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Everything posted by RetroDefense

  1. Thanks for the post, and a belated welcome to RetroMags! The last issue I'm aware of is issue 20 but I haven't confirmed if this is the final. And we've yet to track down the cover for issue 18 either. (I might spend some time digging a bit - haven't researched this zine for a couple years or so.) Sorry we can't be of much help at the moment - this magazine is surprisingly elusive for whatever reason. We have a running discussion about Pocket Games magazine if you'd like to help out or have any other questions.
  2. More details have been announced - kicks off August 28th.
  3. @marktrade, Edge (UK) #36 (September 1996) printed the article. And you'll be happy to hear they did so correctly, with the missing content. That said, the UK version of the article doesn't match the US version word-for-word - it was edited for UK readers - but it's probably 95% identical. If not more.
  4. CDi Magazine (USA) is believed to have lasted only five issues before cancellation. The publication shared its origin with CDi Magazine (UK) - as a result, layouts, covers and feature articles were often similar or identical to its overseas counterpart.
  5. RetroDefense

    GameFan (2010)

    A reboot of Dave Halverson's original Diehard GameFan magazine, GameFan (2010) began to struggle following its fifth issue, with extended delays between releases. Difficulties continued with issues eight and nine - both released digital-only - but the magazine returned to print with issue #10. GameFan (2010) apparently ended with issue #11 - a collaborative "flip-book" effort with website
  6. With "multimedia" a popular trend during the early 90s, CD-ROM Today focused on PC and Macintosh CD-ROM applications and entertainment. Starting with issue #5, the magazine began bundling a CD-ROM with purchase. CD-ROM Today would eventually be cancelled with issue #29 to make way for two new system-specific magazines - MacAddict (Macintosh) and boot (Windows).
  7. Dangerous Waters - InterAct's consumer newsletter - was mailed free-of-charge to registered customers. The newsletter concentrated heavily on Gameshark code listings but became more diversified - with game reviews, strategies, interviews, etc - as the page count increased. With issue #24, Dangerous Waters began its transition into GameShark Magazine. The magazine ended with issue #32. While a Holiday 2001 special - with bundled GameShark sampler disc - was produced in conjunction with IGN, there's some uncertainty as to how this issue was marketed and distributed. Sold directly by IGN and also offered as a bonus to IGNsider subscribers, the issue may have also been distributed by InterAct to their GameShark Magazine mailing list.
  8. A sister publication of the eventually long-running Computer Gaming World, Computer Game Forum was introduced as a seasonal publication in 1987. It was originally solicited in CGW as Computer Game Quarterly - and perhaps via subscription only - but according to the first issue's editorial was re-titled before release. Perhaps originally intended to fill the off-months in CGW's schedule, Computer Game Forum folded after only two issues. During or shortly after, CGW picked up its publishing pace with a new monthly schedule while incorporating many of CGF's columns into their content mix.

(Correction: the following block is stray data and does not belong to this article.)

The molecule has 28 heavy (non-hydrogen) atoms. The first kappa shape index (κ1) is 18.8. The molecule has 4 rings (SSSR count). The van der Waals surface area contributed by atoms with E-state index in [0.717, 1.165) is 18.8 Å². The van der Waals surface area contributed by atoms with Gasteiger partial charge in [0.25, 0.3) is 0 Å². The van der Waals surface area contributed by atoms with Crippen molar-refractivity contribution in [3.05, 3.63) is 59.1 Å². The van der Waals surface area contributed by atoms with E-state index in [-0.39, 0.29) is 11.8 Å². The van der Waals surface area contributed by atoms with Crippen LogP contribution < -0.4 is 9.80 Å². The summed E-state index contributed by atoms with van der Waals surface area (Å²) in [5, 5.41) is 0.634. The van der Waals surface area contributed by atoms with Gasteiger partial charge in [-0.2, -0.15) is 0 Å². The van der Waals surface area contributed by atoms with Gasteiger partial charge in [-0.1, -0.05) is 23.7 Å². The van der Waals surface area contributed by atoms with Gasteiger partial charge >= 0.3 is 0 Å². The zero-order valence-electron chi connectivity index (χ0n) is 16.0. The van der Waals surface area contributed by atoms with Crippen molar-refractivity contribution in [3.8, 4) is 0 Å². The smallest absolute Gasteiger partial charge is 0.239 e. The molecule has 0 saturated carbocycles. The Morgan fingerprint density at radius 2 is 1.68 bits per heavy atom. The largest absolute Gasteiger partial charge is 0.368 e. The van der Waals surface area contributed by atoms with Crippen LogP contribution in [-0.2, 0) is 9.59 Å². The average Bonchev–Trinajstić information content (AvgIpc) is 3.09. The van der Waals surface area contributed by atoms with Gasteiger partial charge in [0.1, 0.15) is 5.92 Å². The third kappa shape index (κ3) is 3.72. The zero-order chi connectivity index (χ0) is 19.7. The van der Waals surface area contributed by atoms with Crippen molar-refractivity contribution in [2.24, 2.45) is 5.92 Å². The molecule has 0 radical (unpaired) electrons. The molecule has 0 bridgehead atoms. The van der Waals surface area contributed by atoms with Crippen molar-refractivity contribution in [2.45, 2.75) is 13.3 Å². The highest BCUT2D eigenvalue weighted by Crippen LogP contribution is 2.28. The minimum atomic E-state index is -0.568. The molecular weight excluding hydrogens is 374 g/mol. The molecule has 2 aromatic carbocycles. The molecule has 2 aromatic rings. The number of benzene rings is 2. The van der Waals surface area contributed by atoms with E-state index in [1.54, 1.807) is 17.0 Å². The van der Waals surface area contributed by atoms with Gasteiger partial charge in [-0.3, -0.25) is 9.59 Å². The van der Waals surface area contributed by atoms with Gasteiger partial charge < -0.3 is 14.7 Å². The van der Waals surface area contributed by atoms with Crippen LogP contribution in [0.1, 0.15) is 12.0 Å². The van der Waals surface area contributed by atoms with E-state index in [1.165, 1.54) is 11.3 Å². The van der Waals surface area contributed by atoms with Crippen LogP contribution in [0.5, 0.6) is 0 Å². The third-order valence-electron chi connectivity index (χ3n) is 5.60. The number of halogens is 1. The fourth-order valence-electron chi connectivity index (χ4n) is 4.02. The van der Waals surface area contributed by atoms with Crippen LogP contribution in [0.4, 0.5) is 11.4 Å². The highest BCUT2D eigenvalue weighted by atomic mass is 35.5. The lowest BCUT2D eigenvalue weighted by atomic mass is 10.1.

9. RetroDefense

    Computer Play

    Computer Play is a defunct, short-lived magazine having covered PC and other computer games almost exclusively. The story goes, Computer Play was created specifically to go head-to-head with Computer Gaming World. Despite similarly dense content and a solid line-up of contributors - including Rusel DeMaria and Russ Ceccola - the magazine never found solid footing. (As issues are difficult to come by, poor distribution may have been the culprit.) The magazine is believed to have ended with issue #12.
  10. RetroDefense


    GameGO! was a "hardcore" gaming magazine created by former GameFan staffers, lasting only two issues. While the first installment was available via early subscription and in specialty stores (including EB Games), the second issue was never released in print. The July 2001 issue was eventually available digitally, however - and apparently free of charge - months after its intended cover date.
  11. RetroDefense


    Gameliner was the official subscriber magazine of Gameline, an online subscription service for the Atari VCS/2600 game system. Issues were provided free and exclusively to subscribers, despite the $2.00 cover price. (The first issue may have been bundled with the Gameline modem - a required hardware purchase necessary to download games from the online service to the console.) Along with typical video game magazine features - interviews, q&a, etc - Gameliner also provided a "master menu" list of games a Gameline subscriber could download to their home console. Additionally, a collection of game instruction pages were also included in each issue - essentially game manual summaries with some game strategies and tips thrown in. These instruction pages - along with the master menu - were intended to be removed from the magazine and added to a 3-ring binder originally packaged with the modem. The magazine lasted only two issues. A newsletter was published sometime during the holiday '83 time frame, billing itself as a stopgap measure, explaining issue #3 of the magazine had been delayed as a result of "printing complications." The third issue would never see the light of day.